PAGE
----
The Hateful Eight is long, slow, and gratuitously violent. And I loved every minute of it.
While I still think Pulp Fiction is probably the most important film to come out in my lifetime, my favorite Tarantino flick is Inglourious Basterds. That opening scene, between Hanz Landa and the poor dairy farmer, is one of the tensest, saddest, funniest, and most beautifully patient things ever burned to film. With The Hateful Eight, Tarantino tries to sustain that note for nearly two hours in the wide open and snow-covered scenery of Wyoming—or whatever convincingly desolate countryside is actually standing in for it.
For the most part he succeeds. The conclusion is so climactic I still smile every time I think about its diabolical simplicity. It's about the bloodiest thing I've ever seen. Maybe it's not quite as bloody as the Crazy 88 scene from Kill Bill, but let's just say this is the stuff Greg Nicotero and Howard Berger live for.
The film opens on Major Marquis Warren, a bounty hunter played by Samuel L. Jackson. He's sitting on a saddle which is mounted to a pile of dead bounties. His horse has died from the cold and the corpses he's sitting on amount to a few thousand dollars—if he manages to get them back to town. Luckily, a stagecoach comes his way and he finagles a ride with the man in the back: John "The Hangman" Ruth (Kurt Russell), who's handcuffed himself to Daisy Domergue (Jennifer Jason Leigh), a woman wanted for murder. She doesn't seem to mind much when Ruth beats the shit out of her, which is often.
Along the way they pick up a suspicious traveler, Chris Mannix (Walton Goggins) who claims he's the new sheriff. Ruth—who begins the film paranoid, only to grow more so by the minute—reluctantly agrees to take him into the stagecoach. Unable to beat a blizzard, they hole up in Minnie's Haberdashery, a cozy outpost with a stocked bar and a chess game by the fireplace. As you've seen in the trailer, it's Ruth's opinion that at least one of the eight people in the haberdashery is planning to free his prisoner. When they ask Domergue herself, she says, "You're right! Me and one of them fellas is in cahoots! We're just waiting for everybody to go to sleep... that's when we're going to kill y'all." The way she says it is both hilarious and chilling and manages to tell her captors nothing more about their predicament.
There's a very obvious reason the director uses music produced for John Carpenter's The Thing: surprisingly, that film has even more influence on Hateful Eight than the spaghetti westerns that so heavily informed Django Unchained. I'm not saying anyone was complaining about Kurt Russell's involvement—I certainly wasn't—but it makes even more sense when you see the thinly disguised references to the tension and paranoia Carpenter orchestrated nearly thirty years ago. Imagine The Thing without an alien and a western setting and you've got a great idea of what kind of movie The Hateful Eight is.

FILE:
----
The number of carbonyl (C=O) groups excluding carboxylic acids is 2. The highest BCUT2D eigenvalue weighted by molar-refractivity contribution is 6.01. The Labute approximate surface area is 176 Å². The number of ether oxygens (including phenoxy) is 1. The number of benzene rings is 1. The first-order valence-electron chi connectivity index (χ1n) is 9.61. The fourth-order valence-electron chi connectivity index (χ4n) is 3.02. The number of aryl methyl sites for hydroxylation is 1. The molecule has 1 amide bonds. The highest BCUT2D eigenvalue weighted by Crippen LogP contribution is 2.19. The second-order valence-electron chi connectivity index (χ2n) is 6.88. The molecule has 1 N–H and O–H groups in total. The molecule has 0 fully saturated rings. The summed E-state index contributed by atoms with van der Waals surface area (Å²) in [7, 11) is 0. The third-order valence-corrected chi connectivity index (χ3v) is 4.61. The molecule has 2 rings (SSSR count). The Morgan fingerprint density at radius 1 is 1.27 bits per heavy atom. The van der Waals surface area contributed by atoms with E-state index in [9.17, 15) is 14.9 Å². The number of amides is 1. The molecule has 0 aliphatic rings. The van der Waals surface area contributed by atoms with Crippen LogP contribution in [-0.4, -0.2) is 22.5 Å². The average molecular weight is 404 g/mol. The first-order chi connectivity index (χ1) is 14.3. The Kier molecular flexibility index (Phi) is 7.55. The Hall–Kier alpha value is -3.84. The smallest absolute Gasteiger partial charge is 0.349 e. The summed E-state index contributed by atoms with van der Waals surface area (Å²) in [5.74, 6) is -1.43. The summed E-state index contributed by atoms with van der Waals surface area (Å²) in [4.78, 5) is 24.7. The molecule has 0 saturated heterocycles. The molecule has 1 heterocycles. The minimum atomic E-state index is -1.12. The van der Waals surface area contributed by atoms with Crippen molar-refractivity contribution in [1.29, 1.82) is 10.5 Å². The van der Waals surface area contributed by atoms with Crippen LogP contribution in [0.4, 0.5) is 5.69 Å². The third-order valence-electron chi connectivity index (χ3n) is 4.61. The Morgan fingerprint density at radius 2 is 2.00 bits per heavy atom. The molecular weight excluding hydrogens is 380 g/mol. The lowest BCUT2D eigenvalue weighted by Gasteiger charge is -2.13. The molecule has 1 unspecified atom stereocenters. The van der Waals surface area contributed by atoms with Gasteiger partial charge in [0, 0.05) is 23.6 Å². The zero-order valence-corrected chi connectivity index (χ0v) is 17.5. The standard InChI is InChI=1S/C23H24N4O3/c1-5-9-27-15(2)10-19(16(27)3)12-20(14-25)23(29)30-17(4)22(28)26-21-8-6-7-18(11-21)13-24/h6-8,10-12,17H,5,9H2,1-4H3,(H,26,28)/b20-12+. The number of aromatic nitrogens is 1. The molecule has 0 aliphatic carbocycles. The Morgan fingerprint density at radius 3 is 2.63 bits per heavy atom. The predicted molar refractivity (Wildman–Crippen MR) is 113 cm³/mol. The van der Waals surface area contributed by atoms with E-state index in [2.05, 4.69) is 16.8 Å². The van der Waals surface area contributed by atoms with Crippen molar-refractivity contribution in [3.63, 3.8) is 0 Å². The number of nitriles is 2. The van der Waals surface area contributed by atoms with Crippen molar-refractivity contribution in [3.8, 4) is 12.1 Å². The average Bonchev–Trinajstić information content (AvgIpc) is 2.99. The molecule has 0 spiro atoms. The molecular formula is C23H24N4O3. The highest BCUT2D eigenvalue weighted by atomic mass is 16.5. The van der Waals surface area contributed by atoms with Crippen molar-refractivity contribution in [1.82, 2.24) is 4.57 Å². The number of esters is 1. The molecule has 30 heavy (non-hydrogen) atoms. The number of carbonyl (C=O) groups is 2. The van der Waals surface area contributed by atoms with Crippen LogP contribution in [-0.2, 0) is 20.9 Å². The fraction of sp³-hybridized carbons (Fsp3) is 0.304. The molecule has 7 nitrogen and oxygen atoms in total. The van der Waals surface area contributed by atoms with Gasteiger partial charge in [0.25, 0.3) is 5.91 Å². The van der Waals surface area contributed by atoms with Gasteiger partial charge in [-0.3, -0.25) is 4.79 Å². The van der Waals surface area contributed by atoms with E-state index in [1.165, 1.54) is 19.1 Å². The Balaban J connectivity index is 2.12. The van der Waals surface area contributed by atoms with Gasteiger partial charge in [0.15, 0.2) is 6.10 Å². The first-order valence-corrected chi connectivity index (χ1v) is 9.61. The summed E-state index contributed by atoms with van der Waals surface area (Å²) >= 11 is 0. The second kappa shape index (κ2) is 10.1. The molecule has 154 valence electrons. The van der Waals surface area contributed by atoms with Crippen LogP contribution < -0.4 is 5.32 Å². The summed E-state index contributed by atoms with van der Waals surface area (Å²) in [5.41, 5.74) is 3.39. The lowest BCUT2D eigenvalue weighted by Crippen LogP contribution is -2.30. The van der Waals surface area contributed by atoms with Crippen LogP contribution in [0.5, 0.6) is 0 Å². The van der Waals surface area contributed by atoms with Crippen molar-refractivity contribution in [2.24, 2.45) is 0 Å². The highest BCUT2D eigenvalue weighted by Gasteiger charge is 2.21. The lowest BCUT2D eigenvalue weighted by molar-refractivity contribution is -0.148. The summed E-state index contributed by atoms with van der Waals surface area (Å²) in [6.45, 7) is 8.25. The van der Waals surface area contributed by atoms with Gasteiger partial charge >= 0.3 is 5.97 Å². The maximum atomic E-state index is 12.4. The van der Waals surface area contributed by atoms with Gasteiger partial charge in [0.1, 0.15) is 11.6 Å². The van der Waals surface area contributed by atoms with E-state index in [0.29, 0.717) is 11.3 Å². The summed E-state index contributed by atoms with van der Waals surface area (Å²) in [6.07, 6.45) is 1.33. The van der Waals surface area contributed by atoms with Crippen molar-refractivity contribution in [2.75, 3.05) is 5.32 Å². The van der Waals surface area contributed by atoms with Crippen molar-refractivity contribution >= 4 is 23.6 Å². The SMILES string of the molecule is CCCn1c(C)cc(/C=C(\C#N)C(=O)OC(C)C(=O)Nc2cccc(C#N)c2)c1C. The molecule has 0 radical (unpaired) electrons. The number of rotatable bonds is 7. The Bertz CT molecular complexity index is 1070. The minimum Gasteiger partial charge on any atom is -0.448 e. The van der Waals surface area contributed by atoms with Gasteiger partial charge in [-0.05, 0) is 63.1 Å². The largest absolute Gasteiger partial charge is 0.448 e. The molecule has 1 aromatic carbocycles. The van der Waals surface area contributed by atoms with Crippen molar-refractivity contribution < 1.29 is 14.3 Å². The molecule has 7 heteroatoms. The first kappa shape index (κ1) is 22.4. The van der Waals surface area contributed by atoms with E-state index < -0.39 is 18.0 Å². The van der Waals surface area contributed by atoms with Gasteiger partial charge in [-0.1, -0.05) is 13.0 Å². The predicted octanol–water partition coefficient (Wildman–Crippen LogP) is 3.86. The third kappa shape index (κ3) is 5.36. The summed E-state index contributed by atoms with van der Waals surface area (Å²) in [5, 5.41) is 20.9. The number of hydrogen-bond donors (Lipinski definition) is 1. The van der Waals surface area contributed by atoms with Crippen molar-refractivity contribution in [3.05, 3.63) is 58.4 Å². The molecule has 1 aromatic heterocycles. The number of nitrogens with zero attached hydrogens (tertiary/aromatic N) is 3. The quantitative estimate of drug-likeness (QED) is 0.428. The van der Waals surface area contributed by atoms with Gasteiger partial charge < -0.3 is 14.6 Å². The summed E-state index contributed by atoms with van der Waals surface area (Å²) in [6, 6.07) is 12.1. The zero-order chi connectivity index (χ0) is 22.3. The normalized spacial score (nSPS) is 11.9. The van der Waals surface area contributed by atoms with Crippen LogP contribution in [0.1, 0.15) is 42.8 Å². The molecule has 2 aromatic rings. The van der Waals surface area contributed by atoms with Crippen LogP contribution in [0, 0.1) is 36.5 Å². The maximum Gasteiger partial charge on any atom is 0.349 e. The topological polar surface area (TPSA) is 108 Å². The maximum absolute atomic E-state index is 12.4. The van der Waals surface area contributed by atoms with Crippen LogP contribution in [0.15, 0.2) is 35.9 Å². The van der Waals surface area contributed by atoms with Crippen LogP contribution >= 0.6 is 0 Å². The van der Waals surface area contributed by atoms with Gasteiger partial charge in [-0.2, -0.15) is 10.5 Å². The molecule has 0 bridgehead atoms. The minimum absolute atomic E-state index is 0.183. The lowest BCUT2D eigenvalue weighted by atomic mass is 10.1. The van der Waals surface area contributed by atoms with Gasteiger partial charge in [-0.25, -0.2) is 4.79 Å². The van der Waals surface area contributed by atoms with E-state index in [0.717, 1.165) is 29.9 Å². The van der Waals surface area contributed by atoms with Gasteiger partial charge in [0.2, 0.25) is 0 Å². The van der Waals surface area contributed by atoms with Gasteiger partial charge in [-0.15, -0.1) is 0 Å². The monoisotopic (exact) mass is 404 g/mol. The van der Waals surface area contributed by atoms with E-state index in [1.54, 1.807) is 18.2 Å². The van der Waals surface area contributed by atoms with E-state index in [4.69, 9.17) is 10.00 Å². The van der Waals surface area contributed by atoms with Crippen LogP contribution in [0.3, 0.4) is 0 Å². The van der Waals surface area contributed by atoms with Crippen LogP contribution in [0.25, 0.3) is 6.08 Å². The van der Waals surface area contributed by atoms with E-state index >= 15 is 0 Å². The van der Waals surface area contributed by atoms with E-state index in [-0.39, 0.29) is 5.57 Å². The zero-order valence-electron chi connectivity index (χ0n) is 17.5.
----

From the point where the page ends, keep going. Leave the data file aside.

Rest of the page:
It's nice seeing Kurt Russell play the kind of overconfident dork he played in Death Proof because I have a feeling the actor will soon fade into straight-to-VOD obscurity—not because he sucks, but because modern-day Hollywood sucks. But it's Jennifer Jason Leigh who steals the show with her over-the-top, yet honest performance—honest in the way she seemingly flubs what she means to say and struggles with a face that's been permanently fucked up by the other characters, who frequently treat her like a punching bag. I don't think Samuel Jackson is quite as good as he was in Unchained, but that's like saying spaghetti and meatballs isn't as good when you heat up the leftovers—it's still pretty damn good.
The rest of the cast, including Demián Bichir, Tim Roth, and Michael Madsen, are perfect, and while I won't say this is among my favorite westerns of all time, it also took Leone two westerns before obtaining perfection with The Good, The Bad, and the Ugly. With any luck, Tarantino will do at least one more western before his career is over, which he claims is relatively soon, and I've got a hunch such a trilogy will be something we'll talk about for years.
So you want gleeful madness? You've got it right here. Maybe more than you bargained for.